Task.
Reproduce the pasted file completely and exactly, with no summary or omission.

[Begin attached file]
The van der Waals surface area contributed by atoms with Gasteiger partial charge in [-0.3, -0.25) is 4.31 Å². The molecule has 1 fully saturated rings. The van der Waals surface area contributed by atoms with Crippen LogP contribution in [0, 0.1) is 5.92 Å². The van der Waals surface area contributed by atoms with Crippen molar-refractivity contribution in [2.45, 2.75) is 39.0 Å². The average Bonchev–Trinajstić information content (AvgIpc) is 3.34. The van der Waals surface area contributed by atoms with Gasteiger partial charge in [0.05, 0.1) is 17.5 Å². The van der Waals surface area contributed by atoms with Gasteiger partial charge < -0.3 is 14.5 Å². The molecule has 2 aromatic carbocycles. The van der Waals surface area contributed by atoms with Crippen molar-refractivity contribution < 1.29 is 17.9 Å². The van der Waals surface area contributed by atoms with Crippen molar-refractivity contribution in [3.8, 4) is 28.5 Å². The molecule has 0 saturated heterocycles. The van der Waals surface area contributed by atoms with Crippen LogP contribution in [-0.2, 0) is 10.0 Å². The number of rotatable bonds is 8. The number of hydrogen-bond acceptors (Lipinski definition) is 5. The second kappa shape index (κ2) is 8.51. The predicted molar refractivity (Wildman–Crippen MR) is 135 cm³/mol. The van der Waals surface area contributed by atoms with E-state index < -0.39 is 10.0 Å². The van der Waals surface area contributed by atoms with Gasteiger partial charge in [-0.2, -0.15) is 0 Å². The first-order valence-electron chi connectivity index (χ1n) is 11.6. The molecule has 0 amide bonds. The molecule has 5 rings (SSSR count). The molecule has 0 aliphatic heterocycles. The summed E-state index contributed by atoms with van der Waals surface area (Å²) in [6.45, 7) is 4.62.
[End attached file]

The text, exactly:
The van der Waals surface area contributed by atoms with Gasteiger partial charge in [-0.3, -0.25) is 4.31 Å². The molecule has 1 fully saturated rings. The van der Waals surface area contributed by atoms with Crippen LogP contribution in [0, 0.1) is 5.92 Å². The van der Waals surface area contributed by atoms with Crippen molar-refractivity contribution in [2.45, 2.75) is 39.0 Å². The average Bonchev–Trinajstić information content (AvgIpc) is 3.34. The van der Waals surface area contributed by atoms with Gasteiger partial charge in [0.05, 0.1) is 17.5 Å². The van der Waals surface area contributed by atoms with Gasteiger partial charge < -0.3 is 14.5 Å². The molecule has 2 aromatic carbocycles. The van der Waals surface area contributed by atoms with Crippen molar-refractivity contribution < 1.29 is 17.9 Å². The van der Waals surface area contributed by atoms with Crippen molar-refractivity contribution in [3.8, 4) is 28.5 Å². The molecule has 0 saturated heterocycles. The van der Waals surface area contributed by atoms with Crippen LogP contribution in [-0.2, 0) is 10.0 Å². The number of rotatable bonds is 8. The number of hydrogen-bond acceptors (Lipinski definition) is 5. The second kappa shape index (κ2) is 8.51. The predicted molar refractivity (Wildman–Crippen MR) is 135 cm³/mol. The van der Waals surface area contributed by atoms with E-state index < -0.39 is 10.0 Å². The van der Waals surface area contributed by atoms with Gasteiger partial charge in [-0.2, -0.15) is 0 Å². The first-order valence-electron chi connectivity index (χ1n) is 11.6. The molecule has 0 amide bonds. The molecule has 5 rings (SSSR count). The molecule has 0 aliphatic heterocycles. The summed E-state index contributed by atoms with van der Waals surface area (Å²) in [6.45, 7) is 4.62.